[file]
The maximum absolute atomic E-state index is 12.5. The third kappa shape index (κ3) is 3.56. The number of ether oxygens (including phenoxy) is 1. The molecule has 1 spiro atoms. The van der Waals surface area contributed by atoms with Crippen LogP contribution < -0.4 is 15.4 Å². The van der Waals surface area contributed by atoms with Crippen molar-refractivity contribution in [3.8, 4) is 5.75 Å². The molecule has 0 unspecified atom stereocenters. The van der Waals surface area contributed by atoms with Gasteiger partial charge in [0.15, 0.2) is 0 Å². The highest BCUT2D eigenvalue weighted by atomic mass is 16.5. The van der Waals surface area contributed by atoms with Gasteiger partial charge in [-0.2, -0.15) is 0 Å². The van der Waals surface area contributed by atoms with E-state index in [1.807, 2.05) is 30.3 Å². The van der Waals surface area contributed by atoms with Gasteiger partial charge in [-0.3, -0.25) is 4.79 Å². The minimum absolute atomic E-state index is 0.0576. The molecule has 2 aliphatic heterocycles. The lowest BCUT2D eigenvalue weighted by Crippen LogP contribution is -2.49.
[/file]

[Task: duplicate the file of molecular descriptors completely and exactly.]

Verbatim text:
The maximum absolute atomic E-state index is 12.5. The third kappa shape index (κ3) is 3.56. The number of ether oxygens (including phenoxy) is 1. The molecule has 1 spiro atoms. The van der Waals surface area contributed by atoms with Crippen LogP contribution < -0.4 is 15.4 Å². The van der Waals surface area contributed by atoms with Crippen molar-refractivity contribution in [3.8, 4) is 5.75 Å². The molecule has 0 unspecified atom stereocenters. The van der Waals surface area contributed by atoms with Gasteiger partial charge in [0.15, 0.2) is 0 Å². The highest BCUT2D eigenvalue weighted by atomic mass is 16.5. The van der Waals surface area contributed by atoms with Gasteiger partial charge in [-0.2, -0.15) is 0 Å². The van der Waals surface area contributed by atoms with E-state index in [1.807, 2.05) is 30.3 Å². The van der Waals surface area contributed by atoms with Gasteiger partial charge in [-0.3, -0.25) is 4.79 Å². The minimum absolute atomic E-state index is 0.0576. The molecule has 2 aliphatic heterocycles. The lowest BCUT2D eigenvalue weighted by Crippen LogP contribution is -2.49.